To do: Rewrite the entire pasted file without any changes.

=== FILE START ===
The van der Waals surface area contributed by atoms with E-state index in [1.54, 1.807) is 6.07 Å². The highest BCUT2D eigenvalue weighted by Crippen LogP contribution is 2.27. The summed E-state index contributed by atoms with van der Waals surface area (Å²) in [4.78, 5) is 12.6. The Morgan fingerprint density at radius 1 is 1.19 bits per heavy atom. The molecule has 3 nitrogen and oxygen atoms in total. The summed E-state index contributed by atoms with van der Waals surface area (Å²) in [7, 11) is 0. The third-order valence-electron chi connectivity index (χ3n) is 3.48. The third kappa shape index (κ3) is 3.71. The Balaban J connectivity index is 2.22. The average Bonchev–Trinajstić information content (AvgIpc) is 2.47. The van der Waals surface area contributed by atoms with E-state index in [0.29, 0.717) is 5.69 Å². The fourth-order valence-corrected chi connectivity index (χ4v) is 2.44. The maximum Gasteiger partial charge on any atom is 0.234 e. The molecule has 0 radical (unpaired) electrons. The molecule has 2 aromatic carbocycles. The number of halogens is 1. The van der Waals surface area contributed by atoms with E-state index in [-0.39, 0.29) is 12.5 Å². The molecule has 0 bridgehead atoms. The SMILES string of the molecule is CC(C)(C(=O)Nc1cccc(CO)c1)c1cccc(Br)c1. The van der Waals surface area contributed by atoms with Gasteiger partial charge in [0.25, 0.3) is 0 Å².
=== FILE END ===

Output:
The van der Waals surface area contributed by atoms with E-state index in [1.54, 1.807) is 6.07 Å². The highest BCUT2D eigenvalue weighted by Crippen LogP contribution is 2.27. The summed E-state index contributed by atoms with van der Waals surface area (Å²) in [4.78, 5) is 12.6. The Morgan fingerprint density at radius 1 is 1.19 bits per heavy atom. The molecule has 3 nitrogen and oxygen atoms in total. The summed E-state index contributed by atoms with van der Waals surface area (Å²) in [7, 11) is 0. The third-order valence-electron chi connectivity index (χ3n) is 3.48. The third kappa shape index (κ3) is 3.71. The Balaban J connectivity index is 2.22. The average Bonchev–Trinajstić information content (AvgIpc) is 2.47. The van der Waals surface area contributed by atoms with E-state index in [0.29, 0.717) is 5.69 Å². The fourth-order valence-corrected chi connectivity index (χ4v) is 2.44. The maximum Gasteiger partial charge on any atom is 0.234 e. The molecule has 0 radical (unpaired) electrons. The molecule has 2 aromatic carbocycles. The number of halogens is 1. The van der Waals surface area contributed by atoms with E-state index in [-0.39, 0.29) is 12.5 Å². The molecule has 0 bridgehead atoms. The SMILES string of the molecule is CC(C)(C(=O)Nc1cccc(CO)c1)c1cccc(Br)c1. The van der Waals surface area contributed by atoms with Gasteiger partial charge in [0.25, 0.3) is 0 Å².